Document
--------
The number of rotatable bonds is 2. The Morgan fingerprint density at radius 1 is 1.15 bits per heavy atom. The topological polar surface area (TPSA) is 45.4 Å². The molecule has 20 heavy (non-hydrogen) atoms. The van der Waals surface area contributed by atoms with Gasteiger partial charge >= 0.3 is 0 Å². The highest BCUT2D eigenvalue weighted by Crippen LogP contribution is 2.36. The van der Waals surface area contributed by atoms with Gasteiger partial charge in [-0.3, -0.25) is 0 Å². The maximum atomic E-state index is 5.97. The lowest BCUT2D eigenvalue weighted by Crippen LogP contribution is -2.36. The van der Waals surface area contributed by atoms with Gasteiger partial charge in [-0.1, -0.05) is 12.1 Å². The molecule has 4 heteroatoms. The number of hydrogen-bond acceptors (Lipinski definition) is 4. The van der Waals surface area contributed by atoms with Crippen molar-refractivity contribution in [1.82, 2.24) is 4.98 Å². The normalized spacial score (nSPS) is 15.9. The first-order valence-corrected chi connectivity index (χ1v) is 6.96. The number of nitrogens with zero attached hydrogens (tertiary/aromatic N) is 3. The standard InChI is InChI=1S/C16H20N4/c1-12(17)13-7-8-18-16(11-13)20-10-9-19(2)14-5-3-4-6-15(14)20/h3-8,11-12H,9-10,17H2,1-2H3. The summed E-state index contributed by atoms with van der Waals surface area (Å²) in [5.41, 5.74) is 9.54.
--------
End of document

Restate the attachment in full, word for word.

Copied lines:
The number of rotatable bonds is 2. The Morgan fingerprint density at radius 1 is 1.15 bits per heavy atom. The topological polar surface area (TPSA) is 45.4 Å². The molecule has 20 heavy (non-hydrogen) atoms. The van der Waals surface area contributed by atoms with Gasteiger partial charge >= 0.3 is 0 Å². The highest BCUT2D eigenvalue weighted by Crippen LogP contribution is 2.36. The van der Waals surface area contributed by atoms with Gasteiger partial charge in [-0.3, -0.25) is 0 Å². The maximum atomic E-state index is 5.97. The lowest BCUT2D eigenvalue weighted by Crippen LogP contribution is -2.36. The van der Waals surface area contributed by atoms with Gasteiger partial charge in [-0.1, -0.05) is 12.1 Å². The molecule has 4 heteroatoms. The number of hydrogen-bond acceptors (Lipinski definition) is 4. The van der Waals surface area contributed by atoms with Crippen molar-refractivity contribution in [1.82, 2.24) is 4.98 Å². The normalized spacial score (nSPS) is 15.9. The first-order valence-corrected chi connectivity index (χ1v) is 6.96. The number of nitrogens with zero attached hydrogens (tertiary/aromatic N) is 3. The standard InChI is InChI=1S/C16H20N4/c1-12(17)13-7-8-18-16(11-13)20-10-9-19(2)14-5-3-4-6-15(14)20/h3-8,11-12H,9-10,17H2,1-2H3. The summed E-state index contributed by atoms with van der Waals surface area (Å²) in [5.41, 5.74) is 9.54.